The food here plays it safer than State Bird, but that's not saying much; this is still food from Brioza and Kransinki (he handles savory, she handles sweet), who both have a gift for combining ingredients and techniques in ways that you'd never imagine. Their best dishes have bold bursts of flavor. "Pig fries" are a remarkable tangle of warm, crisp, deep-fried pig's ears and pork belly mixed with shaved romanesco and tossed in a bright mixture of fish sauce, fresh herbs, and lime juice. It's got that mysterious synergy of a really great dish, the kind that makes you sit up and take notice. That magic also came through in the roti, fried bread draped on a plate with a buttermilk sauce loosely based on ranch dressing, with high notes of pepper and black truffle, that was so delicious I wanted to drink it straight.
Every meal starts with a round of amuse bouches, one-bite items delivered on a huge earthenware plate that ease you into the mindset of the meal. I loved the lightness of the tempura mussel with Seville orange sauce, and the cheddary roundness of a crumbly sourdough cheese cracker. Pork jerky had a spiciness that unfolded in the mouth long after swallowing it, and echoed some of the vivid housemade sausages that would come later in the meal. The beauty of a coursed, family-style dinner like this is that the table experiences everything together; it's a kind of journey that unfolds over the course of a few hours.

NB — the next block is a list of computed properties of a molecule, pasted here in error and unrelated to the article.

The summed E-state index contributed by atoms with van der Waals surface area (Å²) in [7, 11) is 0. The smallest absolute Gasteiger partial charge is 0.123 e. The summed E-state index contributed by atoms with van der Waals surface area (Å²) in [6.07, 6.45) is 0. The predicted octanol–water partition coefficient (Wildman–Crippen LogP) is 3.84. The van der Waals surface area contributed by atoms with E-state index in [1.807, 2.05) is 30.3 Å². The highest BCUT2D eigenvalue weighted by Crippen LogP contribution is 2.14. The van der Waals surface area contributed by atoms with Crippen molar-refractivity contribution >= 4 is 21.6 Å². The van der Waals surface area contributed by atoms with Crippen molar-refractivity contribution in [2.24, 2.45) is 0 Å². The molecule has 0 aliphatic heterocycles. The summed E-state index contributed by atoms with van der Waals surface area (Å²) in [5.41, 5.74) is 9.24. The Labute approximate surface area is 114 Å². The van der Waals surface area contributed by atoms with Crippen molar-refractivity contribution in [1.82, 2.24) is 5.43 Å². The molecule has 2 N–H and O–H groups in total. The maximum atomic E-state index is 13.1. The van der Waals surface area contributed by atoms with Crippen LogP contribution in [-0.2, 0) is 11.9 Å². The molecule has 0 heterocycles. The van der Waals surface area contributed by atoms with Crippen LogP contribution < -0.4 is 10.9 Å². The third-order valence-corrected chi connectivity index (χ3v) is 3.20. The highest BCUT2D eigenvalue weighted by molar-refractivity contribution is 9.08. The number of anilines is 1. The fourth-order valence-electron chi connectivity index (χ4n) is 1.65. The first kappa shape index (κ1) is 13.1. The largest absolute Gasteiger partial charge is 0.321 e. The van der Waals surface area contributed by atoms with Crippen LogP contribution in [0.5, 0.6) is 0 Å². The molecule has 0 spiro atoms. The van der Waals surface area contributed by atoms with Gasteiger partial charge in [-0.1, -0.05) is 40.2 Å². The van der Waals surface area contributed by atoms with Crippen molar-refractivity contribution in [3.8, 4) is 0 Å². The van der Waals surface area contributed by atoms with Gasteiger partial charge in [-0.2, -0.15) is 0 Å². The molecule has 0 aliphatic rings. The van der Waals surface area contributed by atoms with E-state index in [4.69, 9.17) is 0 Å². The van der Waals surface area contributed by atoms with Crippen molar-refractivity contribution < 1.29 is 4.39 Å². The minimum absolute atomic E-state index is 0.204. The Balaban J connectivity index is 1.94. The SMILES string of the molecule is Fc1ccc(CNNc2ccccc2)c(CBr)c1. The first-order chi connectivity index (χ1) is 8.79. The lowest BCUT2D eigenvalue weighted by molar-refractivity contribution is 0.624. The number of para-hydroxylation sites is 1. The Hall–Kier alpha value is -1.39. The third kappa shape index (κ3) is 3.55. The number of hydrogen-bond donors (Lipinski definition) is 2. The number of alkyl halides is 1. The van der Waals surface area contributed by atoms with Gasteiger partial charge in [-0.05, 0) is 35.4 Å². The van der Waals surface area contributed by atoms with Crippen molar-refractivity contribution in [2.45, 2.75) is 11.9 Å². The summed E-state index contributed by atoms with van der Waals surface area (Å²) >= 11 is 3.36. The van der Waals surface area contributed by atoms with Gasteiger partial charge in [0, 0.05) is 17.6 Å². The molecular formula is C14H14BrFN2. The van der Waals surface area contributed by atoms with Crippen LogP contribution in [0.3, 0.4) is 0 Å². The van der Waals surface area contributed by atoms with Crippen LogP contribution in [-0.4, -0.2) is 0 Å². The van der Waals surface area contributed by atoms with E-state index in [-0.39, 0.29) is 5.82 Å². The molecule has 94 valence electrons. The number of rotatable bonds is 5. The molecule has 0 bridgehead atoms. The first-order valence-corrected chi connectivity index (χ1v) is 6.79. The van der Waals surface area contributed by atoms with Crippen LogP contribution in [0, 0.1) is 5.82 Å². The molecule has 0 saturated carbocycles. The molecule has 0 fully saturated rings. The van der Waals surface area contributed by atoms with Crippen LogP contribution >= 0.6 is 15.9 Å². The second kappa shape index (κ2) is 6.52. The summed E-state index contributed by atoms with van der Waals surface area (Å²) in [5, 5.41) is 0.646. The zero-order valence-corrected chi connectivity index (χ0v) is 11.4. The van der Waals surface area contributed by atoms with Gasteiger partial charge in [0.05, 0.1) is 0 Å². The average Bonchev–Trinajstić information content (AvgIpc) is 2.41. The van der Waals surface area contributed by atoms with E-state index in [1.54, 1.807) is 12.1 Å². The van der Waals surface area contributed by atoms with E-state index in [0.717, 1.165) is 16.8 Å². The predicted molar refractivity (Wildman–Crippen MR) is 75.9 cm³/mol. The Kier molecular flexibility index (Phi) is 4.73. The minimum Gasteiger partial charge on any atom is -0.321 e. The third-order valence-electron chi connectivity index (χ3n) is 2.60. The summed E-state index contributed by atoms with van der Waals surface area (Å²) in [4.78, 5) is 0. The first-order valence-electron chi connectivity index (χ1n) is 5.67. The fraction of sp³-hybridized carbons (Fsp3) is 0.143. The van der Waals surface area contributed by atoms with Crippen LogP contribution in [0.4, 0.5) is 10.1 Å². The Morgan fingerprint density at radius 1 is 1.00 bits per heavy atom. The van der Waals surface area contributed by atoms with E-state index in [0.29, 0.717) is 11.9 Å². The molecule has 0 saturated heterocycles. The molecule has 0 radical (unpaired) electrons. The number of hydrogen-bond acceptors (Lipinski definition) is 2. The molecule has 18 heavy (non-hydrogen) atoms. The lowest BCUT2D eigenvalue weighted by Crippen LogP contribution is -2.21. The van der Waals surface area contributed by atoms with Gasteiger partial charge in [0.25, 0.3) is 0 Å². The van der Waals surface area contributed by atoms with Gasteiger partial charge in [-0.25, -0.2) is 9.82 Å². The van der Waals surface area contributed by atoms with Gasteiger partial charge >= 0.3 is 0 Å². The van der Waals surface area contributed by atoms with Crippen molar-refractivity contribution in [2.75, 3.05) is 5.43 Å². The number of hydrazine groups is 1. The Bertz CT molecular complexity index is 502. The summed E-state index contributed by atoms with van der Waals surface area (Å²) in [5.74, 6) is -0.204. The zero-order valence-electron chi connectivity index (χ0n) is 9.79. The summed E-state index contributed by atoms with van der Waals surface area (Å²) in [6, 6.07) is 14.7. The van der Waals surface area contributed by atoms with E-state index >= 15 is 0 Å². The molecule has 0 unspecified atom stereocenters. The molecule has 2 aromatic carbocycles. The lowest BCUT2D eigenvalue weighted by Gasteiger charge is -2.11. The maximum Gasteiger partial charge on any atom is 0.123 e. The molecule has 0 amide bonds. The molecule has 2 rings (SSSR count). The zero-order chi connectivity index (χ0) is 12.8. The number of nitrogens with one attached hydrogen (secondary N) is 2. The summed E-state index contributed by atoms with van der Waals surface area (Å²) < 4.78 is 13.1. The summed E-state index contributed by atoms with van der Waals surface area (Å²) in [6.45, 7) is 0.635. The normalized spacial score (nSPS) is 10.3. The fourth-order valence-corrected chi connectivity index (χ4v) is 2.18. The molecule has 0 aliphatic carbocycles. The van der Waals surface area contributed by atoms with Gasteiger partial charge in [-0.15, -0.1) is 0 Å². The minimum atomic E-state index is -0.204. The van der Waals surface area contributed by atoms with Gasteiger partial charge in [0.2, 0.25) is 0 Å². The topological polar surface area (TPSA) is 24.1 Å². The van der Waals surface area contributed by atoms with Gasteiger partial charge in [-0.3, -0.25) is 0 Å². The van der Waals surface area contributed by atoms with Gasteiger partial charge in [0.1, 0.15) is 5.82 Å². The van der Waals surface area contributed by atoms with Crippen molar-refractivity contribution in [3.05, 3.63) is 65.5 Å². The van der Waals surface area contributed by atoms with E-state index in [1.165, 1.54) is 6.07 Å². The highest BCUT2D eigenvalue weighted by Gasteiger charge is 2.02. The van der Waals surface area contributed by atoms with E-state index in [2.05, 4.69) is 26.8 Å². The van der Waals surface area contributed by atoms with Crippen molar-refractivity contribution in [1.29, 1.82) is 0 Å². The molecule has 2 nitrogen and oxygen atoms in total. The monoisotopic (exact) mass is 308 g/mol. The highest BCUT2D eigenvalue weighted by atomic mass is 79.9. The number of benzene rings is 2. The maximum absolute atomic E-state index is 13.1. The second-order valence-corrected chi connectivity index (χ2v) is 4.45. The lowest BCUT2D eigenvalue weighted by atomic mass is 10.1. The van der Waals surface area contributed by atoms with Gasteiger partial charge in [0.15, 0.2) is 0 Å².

Though none of the other dishes delivered the same punch as pig fries and roti, there were many pleasant surprises. Roasted squab came to the table with its feet intact, claws sticking up into the air. Its juicy meat was infused with an aromatic spice blend that highlighted the bird's musky flavor, and worked wonderfully with the salted chili paste and lettuce wraps that accompanied it. An early course of freshly made ricotta, local kiwi, almonds, and pickled sunchoke had an earthy sweetness. Krasinki's desserts are works of art — like a rich chocolate sorbet, or a refreshing riff on a floating island made with bergamot citrus. And the short, well-curated wine list and cocktails like The Concession, made with popcorn rum, house cherry cold syrup, and vermouth, extend the kitchen's mission.
Even dishes that missed the mark for me still had a lot to recommend them; there weren't any duds, just things that weren't as good as other things. I didn't love the fat pot stickers filled with Mt. Tam cheese and porcini mushrooms — something about the texture reminded me of an undercooked pancake — but I did like the tangy nettle salsa verde that accompanied them, and the subtlety of the porcini. And though I wanted the surprisingly bland pork broth in the ramen-esque "Treasure Chest" to have more flavor, I loved its cirtrusy Thai fermented sausage and mochi-like pumpkin dumplings in the bowl.
All of this genre- and cuisine-bending can be exhausting in the wrong hands, and even when it's done well, it can be hard to find a point of view — an issue The Progress shares with many of its new Northern California brethren. Experimentation doesn't work out sometimes, which is part of the game of eating at State Bird, where each item is one or two bites and missteps don't matter as much. The Progress was actually the restaurant that Brioza and Kransinki wanted to open first, but put on hold because of permitting and State Bird's runaway success. If it had opened instead three years ago, it certainly would have been hailed as one of the city's most interesting restaurants. Now, to its disadvantage, it has State Bird Provisions to compete with.